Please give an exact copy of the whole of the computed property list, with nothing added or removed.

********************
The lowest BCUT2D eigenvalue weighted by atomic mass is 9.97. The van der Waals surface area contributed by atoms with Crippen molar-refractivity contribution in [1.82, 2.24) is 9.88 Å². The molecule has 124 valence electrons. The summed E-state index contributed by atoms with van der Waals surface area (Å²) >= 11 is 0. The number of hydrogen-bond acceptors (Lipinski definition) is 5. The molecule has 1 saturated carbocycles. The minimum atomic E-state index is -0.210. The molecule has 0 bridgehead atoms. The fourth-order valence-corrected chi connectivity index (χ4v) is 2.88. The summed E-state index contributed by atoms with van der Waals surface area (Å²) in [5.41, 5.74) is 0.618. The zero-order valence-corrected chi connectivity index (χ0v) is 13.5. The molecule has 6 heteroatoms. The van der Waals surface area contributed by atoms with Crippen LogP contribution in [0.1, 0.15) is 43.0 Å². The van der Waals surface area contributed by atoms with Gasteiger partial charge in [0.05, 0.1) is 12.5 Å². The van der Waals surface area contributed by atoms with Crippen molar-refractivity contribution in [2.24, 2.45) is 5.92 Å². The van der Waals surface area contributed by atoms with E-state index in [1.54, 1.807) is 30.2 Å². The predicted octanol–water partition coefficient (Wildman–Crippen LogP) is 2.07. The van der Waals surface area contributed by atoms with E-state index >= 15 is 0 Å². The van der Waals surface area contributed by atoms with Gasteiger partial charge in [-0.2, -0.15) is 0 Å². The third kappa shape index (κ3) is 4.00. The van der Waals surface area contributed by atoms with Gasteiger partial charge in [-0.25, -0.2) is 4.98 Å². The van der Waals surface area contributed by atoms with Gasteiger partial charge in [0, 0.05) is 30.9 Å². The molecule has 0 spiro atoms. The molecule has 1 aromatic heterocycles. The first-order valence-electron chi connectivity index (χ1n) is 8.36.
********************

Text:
The lowest BCUT2D eigenvalue weighted by atomic mass is 9.97. The van der Waals surface area contributed by atoms with Crippen molar-refractivity contribution in [1.82, 2.24) is 9.88 Å². The molecule has 124 valence electrons. The summed E-state index contributed by atoms with van der Waals surface area (Å²) >= 11 is 0. The number of hydrogen-bond acceptors (Lipinski definition) is 5. The molecule has 1 saturated carbocycles. The minimum atomic E-state index is -0.210. The molecule has 0 bridgehead atoms. The fourth-order valence-corrected chi connectivity index (χ4v) is 2.88. The summed E-state index contributed by atoms with van der Waals surface area (Å²) in [5.41, 5.74) is 0.618. The zero-order valence-corrected chi connectivity index (χ0v) is 13.5. The molecule has 6 heteroatoms. The van der Waals surface area contributed by atoms with Crippen LogP contribution in [0.1, 0.15) is 43.0 Å². The van der Waals surface area contributed by atoms with Gasteiger partial charge in [0.05, 0.1) is 12.5 Å². The van der Waals surface area contributed by atoms with Crippen molar-refractivity contribution in [2.24, 2.45) is 5.92 Å². The van der Waals surface area contributed by atoms with E-state index in [1.54, 1.807) is 30.2 Å². The predicted octanol–water partition coefficient (Wildman–Crippen LogP) is 2.07. The van der Waals surface area contributed by atoms with E-state index >= 15 is 0 Å². The van der Waals surface area contributed by atoms with Gasteiger partial charge in [-0.2, -0.15) is 0 Å². The third kappa shape index (κ3) is 4.00. The van der Waals surface area contributed by atoms with Gasteiger partial charge in [-0.25, -0.2) is 4.98 Å². The van der Waals surface area contributed by atoms with Gasteiger partial charge in [0, 0.05) is 30.9 Å². The molecule has 0 spiro atoms. The molecule has 1 aromatic heterocycles. The first-order valence-electron chi connectivity index (χ1n) is 8.36.